Anonymous said...


I wish we didn't live in a world where folks underestimate the people being supported and the folks providing support. Given a chance, I think both parties can shock others with what they can do.

Thanks for being out there and fighting the good fight. Hope to see you here in Missouri again soon.


Anonymous said...

At our agency, it is written in our abuse policy that only the ED is to have contact with the police.


Andrea Shettle, MSW said...


I don't know what "ED" means in this context. Can you spell it out, please?


Elizabeth McClung said...

I am guessing the executive director. It doesn't matter, I've called the police after being abused and they wouldn't come or log it; then they told me they needed to take "real 911 calls" - when I called the switchboard and was put through to the duty desk (ergo, there is no 911 hookup, it is just a line to blow people off). When police in my city hear you are under care, they say, tell the care agency, if it is really important, they will call us. The care agency said that I could have an investigation but that I would lose care if I asked for it. I said I did. They didn't but I did lose care; they amended my care plan to remove one aspect of care. It was a rather unsubtle hint - but then I am in a Canadian city where people die and hundreds of complaints are made and the same company still operates (does all caregiver and all meal prep as well now). I've actually yet to find anyone who has had the police come for anything (including robbery - they won't come for that either, I have been told by 2 or 3 people once I started asking). I've even had a watch commander say, "Yes, what is going on is illegal, but we are not going to come." Haha - Welcome to Victoria Canada!

Emily said...

Just seconding what Belinda said, because she said pretty much what I was going to.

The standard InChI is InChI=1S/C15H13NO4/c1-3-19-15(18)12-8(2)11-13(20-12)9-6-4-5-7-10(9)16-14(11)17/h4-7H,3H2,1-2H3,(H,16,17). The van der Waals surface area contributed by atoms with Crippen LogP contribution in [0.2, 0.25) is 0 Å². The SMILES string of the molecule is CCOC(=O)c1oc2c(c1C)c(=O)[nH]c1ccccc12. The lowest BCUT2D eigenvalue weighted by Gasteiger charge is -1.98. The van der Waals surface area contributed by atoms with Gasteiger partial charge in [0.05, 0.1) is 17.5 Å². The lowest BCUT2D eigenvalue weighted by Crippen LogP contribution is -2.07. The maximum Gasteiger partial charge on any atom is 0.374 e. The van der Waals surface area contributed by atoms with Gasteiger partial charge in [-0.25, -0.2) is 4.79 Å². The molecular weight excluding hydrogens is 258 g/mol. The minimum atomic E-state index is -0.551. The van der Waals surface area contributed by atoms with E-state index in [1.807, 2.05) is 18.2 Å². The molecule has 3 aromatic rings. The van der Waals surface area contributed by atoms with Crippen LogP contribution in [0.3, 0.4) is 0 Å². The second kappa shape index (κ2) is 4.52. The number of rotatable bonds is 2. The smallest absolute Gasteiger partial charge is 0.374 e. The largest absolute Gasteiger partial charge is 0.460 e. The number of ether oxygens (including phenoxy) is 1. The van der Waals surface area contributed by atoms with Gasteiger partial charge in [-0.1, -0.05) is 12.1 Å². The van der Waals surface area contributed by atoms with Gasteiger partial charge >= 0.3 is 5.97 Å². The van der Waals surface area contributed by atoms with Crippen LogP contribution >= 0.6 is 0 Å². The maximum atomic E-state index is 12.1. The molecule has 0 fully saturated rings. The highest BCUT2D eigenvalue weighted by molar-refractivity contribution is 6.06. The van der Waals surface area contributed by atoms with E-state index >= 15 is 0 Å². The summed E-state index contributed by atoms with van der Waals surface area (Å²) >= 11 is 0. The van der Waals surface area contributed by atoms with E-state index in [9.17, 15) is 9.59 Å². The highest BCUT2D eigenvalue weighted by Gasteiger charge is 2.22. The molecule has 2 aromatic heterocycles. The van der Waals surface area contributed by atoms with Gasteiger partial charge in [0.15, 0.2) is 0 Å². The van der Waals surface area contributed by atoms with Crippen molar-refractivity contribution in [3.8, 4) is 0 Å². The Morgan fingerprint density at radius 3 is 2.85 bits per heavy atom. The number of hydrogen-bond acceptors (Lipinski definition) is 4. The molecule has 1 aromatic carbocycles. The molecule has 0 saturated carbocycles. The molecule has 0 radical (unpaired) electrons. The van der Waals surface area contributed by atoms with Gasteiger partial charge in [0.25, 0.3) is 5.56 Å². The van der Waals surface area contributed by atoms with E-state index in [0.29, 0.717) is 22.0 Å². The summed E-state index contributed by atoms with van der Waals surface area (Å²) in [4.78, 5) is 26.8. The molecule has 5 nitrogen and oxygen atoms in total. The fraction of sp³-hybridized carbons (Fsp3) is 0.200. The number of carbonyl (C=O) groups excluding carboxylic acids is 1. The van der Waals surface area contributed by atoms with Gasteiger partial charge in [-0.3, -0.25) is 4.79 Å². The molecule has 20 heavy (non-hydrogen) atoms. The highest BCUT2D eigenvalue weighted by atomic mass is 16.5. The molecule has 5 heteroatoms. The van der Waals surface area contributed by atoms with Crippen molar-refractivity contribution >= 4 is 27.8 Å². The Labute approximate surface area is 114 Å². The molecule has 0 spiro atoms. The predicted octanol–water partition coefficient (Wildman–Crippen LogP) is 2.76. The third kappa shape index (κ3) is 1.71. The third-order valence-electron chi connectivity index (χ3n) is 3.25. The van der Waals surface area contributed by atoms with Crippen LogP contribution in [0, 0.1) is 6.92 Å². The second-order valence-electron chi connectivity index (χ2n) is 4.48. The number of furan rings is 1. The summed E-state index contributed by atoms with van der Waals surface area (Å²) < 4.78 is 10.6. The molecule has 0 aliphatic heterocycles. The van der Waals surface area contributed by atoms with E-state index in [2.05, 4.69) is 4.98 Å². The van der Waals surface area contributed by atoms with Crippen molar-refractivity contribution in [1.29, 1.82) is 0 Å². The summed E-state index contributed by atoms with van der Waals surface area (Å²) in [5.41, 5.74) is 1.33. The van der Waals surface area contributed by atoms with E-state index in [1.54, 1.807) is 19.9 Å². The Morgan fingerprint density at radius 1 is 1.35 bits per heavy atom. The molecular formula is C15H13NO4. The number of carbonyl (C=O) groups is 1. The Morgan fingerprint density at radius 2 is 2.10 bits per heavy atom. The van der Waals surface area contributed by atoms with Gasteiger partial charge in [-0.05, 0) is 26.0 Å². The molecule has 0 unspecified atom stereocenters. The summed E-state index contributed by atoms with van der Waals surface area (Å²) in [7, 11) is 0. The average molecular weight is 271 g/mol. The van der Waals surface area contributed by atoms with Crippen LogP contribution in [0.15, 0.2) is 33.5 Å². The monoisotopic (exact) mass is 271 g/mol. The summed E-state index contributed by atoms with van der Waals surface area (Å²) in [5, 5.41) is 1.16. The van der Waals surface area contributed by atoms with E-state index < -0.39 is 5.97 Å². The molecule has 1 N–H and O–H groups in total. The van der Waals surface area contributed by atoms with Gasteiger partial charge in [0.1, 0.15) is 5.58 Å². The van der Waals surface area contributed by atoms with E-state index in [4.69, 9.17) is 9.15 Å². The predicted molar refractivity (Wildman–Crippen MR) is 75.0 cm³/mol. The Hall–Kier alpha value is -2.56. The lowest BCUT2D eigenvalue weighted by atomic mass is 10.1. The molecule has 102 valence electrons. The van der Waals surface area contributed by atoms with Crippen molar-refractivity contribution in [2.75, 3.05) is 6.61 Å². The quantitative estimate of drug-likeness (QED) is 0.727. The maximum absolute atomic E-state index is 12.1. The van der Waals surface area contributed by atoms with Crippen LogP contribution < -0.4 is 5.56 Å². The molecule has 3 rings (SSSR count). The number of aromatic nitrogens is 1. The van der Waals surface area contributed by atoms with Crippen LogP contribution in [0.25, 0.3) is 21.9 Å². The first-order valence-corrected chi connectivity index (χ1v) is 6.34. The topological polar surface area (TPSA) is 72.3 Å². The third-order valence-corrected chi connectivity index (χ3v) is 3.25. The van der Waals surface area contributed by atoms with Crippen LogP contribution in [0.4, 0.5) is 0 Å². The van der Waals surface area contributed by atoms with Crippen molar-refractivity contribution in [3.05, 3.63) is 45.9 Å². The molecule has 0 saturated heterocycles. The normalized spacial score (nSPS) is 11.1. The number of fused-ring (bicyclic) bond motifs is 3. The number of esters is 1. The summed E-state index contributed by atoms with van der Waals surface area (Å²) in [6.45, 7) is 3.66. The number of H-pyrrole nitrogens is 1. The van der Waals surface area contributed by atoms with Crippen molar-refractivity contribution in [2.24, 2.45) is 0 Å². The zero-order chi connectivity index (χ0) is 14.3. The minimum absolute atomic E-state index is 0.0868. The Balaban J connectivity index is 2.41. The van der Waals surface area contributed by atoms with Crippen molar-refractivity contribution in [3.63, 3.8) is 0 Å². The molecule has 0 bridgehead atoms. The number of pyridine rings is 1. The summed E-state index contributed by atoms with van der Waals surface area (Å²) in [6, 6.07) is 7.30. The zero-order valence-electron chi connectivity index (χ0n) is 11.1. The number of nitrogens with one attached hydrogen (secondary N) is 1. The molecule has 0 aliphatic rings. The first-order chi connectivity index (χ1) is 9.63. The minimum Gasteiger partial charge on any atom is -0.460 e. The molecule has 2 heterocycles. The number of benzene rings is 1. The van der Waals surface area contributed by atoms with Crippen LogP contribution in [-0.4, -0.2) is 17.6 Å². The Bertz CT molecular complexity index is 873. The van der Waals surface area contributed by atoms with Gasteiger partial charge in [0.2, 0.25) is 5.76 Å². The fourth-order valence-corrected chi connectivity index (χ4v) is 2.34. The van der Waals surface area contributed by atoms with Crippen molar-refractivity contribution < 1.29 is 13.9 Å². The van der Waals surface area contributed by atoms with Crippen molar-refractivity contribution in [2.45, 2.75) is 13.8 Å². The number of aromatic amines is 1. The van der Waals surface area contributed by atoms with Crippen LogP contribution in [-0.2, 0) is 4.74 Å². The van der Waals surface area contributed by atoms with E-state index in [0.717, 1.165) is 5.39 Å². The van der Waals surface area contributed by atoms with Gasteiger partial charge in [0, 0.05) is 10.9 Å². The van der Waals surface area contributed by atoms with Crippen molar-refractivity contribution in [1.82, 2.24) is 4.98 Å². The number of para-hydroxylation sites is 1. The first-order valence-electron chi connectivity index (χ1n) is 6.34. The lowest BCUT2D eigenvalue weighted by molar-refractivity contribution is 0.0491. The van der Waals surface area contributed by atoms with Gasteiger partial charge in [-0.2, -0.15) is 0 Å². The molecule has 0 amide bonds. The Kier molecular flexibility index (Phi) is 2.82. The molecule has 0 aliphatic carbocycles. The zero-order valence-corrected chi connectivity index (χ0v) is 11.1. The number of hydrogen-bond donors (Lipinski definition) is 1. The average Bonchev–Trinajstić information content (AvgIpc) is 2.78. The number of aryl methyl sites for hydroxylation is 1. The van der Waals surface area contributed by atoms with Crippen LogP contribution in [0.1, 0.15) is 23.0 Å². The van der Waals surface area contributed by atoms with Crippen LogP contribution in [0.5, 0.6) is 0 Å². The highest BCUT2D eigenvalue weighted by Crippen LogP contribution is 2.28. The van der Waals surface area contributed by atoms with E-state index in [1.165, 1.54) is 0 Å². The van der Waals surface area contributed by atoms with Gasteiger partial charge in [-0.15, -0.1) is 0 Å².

To Elizabeth McClung, you have my utmost sympathy and I'm angry with your agency on your behalf! I've seen and heard of that sort of - not disinterest, really, maybe more like disrespect/dismissal - even experienced it myself to some degree (or certainly felt those attitudes before) and it makes me angry. I think that here in Rhode Island things are improving - perhaps slowly - but there is still a long way to go. They now do a program with clients (gee, I hate that word, but I guess it's better than 'consumers') about awareness of/combating sexual abuse, and as part of it we think of ways staff can be helpful/supportive.

Number one on the list was listening with respect and taking the person at their word. Obviously I don't know the specifics of your situation but at the least it sounds like you were not granted basic respect. At worst, it sounds like you were punished for coming forward! Not cool, and if it's legal, well, it shouldn't be.

I'm sorry your staff and agency are behaving this way. Is there anything anybody might do for you/others like you? An awareness campaign? Again, I am so sorry to hear that that goes on and will head over to your page now.